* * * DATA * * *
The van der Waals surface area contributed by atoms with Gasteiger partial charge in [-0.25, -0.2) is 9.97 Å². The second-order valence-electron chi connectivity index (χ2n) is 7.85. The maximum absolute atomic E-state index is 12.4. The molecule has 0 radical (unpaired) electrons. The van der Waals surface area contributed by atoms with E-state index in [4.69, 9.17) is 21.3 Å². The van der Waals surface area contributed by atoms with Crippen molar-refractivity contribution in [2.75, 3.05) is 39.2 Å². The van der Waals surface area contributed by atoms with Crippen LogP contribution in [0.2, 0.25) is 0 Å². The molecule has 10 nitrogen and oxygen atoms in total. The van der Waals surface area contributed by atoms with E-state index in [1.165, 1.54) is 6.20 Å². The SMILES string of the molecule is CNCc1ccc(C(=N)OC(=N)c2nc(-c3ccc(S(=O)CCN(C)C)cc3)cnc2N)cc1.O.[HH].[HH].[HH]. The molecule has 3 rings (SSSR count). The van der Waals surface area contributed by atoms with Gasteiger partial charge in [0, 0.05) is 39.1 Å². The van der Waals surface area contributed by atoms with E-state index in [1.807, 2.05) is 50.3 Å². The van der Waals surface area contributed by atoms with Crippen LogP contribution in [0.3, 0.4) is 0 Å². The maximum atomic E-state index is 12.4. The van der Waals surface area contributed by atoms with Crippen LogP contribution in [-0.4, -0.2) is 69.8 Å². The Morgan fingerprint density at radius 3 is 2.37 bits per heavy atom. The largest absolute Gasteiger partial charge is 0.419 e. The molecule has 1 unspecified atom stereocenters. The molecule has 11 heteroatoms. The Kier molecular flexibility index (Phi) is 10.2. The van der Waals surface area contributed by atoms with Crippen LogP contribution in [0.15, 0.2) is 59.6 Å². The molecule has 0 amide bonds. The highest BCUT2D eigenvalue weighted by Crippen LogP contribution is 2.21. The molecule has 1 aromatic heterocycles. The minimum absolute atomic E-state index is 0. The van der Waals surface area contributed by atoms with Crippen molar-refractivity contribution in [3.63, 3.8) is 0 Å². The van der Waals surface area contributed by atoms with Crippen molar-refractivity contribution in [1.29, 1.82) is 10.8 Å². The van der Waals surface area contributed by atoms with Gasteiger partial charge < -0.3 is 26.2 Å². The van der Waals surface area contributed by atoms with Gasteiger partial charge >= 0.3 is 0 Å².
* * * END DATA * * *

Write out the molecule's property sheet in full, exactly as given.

The van der Waals surface area contributed by atoms with Gasteiger partial charge in [-0.25, -0.2) is 9.97 Å². The second-order valence-electron chi connectivity index (χ2n) is 7.85. The maximum absolute atomic E-state index is 12.4. The molecule has 0 radical (unpaired) electrons. The van der Waals surface area contributed by atoms with E-state index in [4.69, 9.17) is 21.3 Å². The van der Waals surface area contributed by atoms with Crippen molar-refractivity contribution in [2.75, 3.05) is 39.2 Å². The van der Waals surface area contributed by atoms with Crippen LogP contribution in [0.2, 0.25) is 0 Å². The molecule has 10 nitrogen and oxygen atoms in total. The van der Waals surface area contributed by atoms with E-state index in [1.165, 1.54) is 6.20 Å². The SMILES string of the molecule is CNCc1ccc(C(=N)OC(=N)c2nc(-c3ccc(S(=O)CCN(C)C)cc3)cnc2N)cc1.O.[HH].[HH].[HH]. The molecule has 3 rings (SSSR count). The van der Waals surface area contributed by atoms with Gasteiger partial charge in [0, 0.05) is 39.1 Å². The van der Waals surface area contributed by atoms with E-state index in [1.807, 2.05) is 50.3 Å². The van der Waals surface area contributed by atoms with Crippen LogP contribution in [0.3, 0.4) is 0 Å². The maximum atomic E-state index is 12.4. The van der Waals surface area contributed by atoms with Crippen LogP contribution in [-0.4, -0.2) is 69.8 Å². The Morgan fingerprint density at radius 3 is 2.37 bits per heavy atom. The largest absolute Gasteiger partial charge is 0.419 e. The molecule has 1 unspecified atom stereocenters. The molecule has 11 heteroatoms. The Kier molecular flexibility index (Phi) is 10.2. The van der Waals surface area contributed by atoms with Crippen LogP contribution in [0.15, 0.2) is 59.6 Å². The molecule has 0 amide bonds. The highest BCUT2D eigenvalue weighted by Crippen LogP contribution is 2.21. The molecule has 1 aromatic heterocycles. The minimum absolute atomic E-state index is 0. The van der Waals surface area contributed by atoms with Crippen molar-refractivity contribution in [3.63, 3.8) is 0 Å². The van der Waals surface area contributed by atoms with Crippen molar-refractivity contribution in [1.29, 1.82) is 10.8 Å². The van der Waals surface area contributed by atoms with Gasteiger partial charge < -0.3 is 26.2 Å². The van der Waals surface area contributed by atoms with Gasteiger partial charge >= 0.3 is 0 Å².